OK. Well I need to start today’s post with a bit of an apology.

It seems that something went wrong with yesterday’s post and either my computer, the WordPress system or I (and my money is on the I possibility there) messed up yesterday’s post and I had to repair and publish it earlier this morning.

So not only does that mean you didn’t get yesterday’s post, in the “Questions To A Parent With Mental Illness” challenge, until this morning. But you also get today’s post this morning/today as well.
DD 8

Hi Honey,

Well I have to tell you that there is so much that you do which helps make my mental my better. But before I go on to specifics in this response to your question, I really think it is important that we understand something which is very key here…

Remember my talking (in my previous answers) about my mental illnesses being like that wide river which sometimes suddenly rages and rises up?

Well honey the waters of that river – my mental illnesses – can become unsettled and even angered or enraged by so many different things. But when it happens suddenly because of something which has happened we call these things a ‘trigger’.

Of course, at other times there can be no sudden change or no clearly identifiable trigger and indeed it is a whole series of smaller seemingly insignificant things which appear to make the waters of that river rise up the banks towards us.

And yes, at other times it appears to be less about the waters of that river – my mental illnesses – rising up the bank towards us and more about us sliding down the river towards it.

Honey, I hope that you do remember my saying those things in some of my previous answers and I hope that they (or more specifically I) am making sense.  Because the key point which I wanted to make before getting into a specific answer to your question, “Tell me one thing that I do which makes your mental health better?” is this…

Sometimes – in fact actually very often – it is less about my mental illness where you can be of help and more about the things in general which you can help with and which, when they go wrong, can send me sliding and crashing into that river.

Honey, there are, without doubt, times when what I need is for you to provide me with some help, some safety net, some anchor, to keep me sliding further down that bank towards that river.

And honey you already do that so very much and I want for you to know that I recognize that and appreciate that.

I know of so many relatives and loved ones who feel somehow inadequate, some how ineffective because they don’t fully understand the mental illnesses of the person they love.  And yet if only they knew how much the everyday general support that they give helps then perhaps they would feel less inadequate, less ineffective.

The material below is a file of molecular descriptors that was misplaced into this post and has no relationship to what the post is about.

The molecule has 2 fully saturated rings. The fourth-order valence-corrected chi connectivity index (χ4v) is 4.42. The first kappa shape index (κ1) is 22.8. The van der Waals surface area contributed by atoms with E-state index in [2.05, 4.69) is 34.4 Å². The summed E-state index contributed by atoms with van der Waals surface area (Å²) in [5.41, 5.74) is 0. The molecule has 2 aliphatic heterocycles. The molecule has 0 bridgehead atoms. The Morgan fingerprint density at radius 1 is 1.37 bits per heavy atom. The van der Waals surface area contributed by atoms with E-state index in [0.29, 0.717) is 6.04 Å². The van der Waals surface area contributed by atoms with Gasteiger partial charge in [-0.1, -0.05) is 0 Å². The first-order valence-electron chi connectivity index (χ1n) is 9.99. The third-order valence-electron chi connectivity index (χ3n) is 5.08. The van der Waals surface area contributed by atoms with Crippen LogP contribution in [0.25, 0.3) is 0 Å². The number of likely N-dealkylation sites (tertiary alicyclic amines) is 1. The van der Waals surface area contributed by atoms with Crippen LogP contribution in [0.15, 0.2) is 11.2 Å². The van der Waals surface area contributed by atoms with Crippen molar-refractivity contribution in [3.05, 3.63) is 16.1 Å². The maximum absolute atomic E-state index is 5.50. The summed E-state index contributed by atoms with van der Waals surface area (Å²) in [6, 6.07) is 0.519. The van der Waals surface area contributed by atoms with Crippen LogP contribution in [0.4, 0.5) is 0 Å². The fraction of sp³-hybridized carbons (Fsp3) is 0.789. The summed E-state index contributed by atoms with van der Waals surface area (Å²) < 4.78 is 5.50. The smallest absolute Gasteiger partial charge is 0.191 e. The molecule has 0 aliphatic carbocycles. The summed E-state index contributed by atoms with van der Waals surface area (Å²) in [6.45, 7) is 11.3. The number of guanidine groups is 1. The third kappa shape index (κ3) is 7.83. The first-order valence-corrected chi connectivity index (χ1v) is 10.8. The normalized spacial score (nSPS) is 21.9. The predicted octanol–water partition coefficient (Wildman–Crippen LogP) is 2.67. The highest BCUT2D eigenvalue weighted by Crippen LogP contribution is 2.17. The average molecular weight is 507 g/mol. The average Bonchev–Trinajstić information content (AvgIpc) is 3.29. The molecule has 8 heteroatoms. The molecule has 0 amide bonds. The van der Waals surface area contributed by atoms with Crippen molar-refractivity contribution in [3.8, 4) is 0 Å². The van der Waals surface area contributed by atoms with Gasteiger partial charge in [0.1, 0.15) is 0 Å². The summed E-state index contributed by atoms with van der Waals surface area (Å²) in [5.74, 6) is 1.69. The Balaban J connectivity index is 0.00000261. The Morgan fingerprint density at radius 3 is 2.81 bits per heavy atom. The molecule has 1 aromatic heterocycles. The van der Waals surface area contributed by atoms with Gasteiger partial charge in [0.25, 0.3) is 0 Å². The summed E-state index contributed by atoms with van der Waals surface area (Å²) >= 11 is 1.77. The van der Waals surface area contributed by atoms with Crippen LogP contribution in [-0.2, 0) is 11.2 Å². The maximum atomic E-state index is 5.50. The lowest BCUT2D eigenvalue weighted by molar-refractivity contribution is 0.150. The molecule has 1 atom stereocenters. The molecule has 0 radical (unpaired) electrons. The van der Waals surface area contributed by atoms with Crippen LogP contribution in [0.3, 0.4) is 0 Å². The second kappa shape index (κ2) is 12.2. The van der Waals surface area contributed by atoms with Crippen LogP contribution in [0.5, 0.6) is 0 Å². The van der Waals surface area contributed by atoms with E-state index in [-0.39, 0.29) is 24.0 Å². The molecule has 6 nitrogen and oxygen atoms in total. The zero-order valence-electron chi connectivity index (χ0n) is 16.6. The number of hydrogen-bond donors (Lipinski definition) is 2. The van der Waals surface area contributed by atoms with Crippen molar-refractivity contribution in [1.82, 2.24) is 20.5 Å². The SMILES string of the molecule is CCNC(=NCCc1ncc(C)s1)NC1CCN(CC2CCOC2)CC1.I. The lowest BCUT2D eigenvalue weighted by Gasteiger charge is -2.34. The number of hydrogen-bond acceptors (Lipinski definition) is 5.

Honey, never forget and never lose sight of just how much you do, and just how much your help and support in the ‘ever-day’, ‘normal’ things means to me or how it contributes towards better mental health for me.

I truly mean that honey, and I truly desire for you to know that and to take that to your heart.  And because this is an open response within an open blog, I truly desire anyone who is reading this and who experiences – in respect of their support for their loved ones – the feelings I have just mentioned, to take it to their heart and to hold onto it.

But honey, you asked me to ‘tell you one thing that you do which makes my mental health better’ and so the one thing that I have chosen – out of all the things that you truly do, is this…

You always manage to see and recognize and respect the me within my mental illnesses and not just to see or focus on my mental illnesses.

And honey you have absolutely no idea just how special, just how precious, and just how helpful that is to me and how much it helps me with my mental health.

Over the course of the past few questions, I have spoken so much about that river – my mental illnesses.  And I have done so in an attempt to answer your questions and to offer you a tangible picture (which you can easily relate to) as a representation of something which is intangible to you and which you can’t fully relate to.

And honey, I am very much aware that in that picture I have, for very good reasons, set a distinction between myself, and my mental illnesses.  But trust me honey, as accurate as that picture and that separation is, it doesn’t always exist in people’s perceptions.

But with you honey, no matter how far down that river bank I have slid.  No matter how high up that river bank those waters have risen.  You have always seen, focused on, and reached out to me. 

And even when those waters have burst their banks and have seemed to consume me, and you have had to take charge.  You have done so remembering that I am still your dad and have afforded me both respect and dignity.

So yes honey that is the one thing – out of all of them – that I have selected and honey both it and you mean the world to me.

With all my love.

Dad.

Advertisements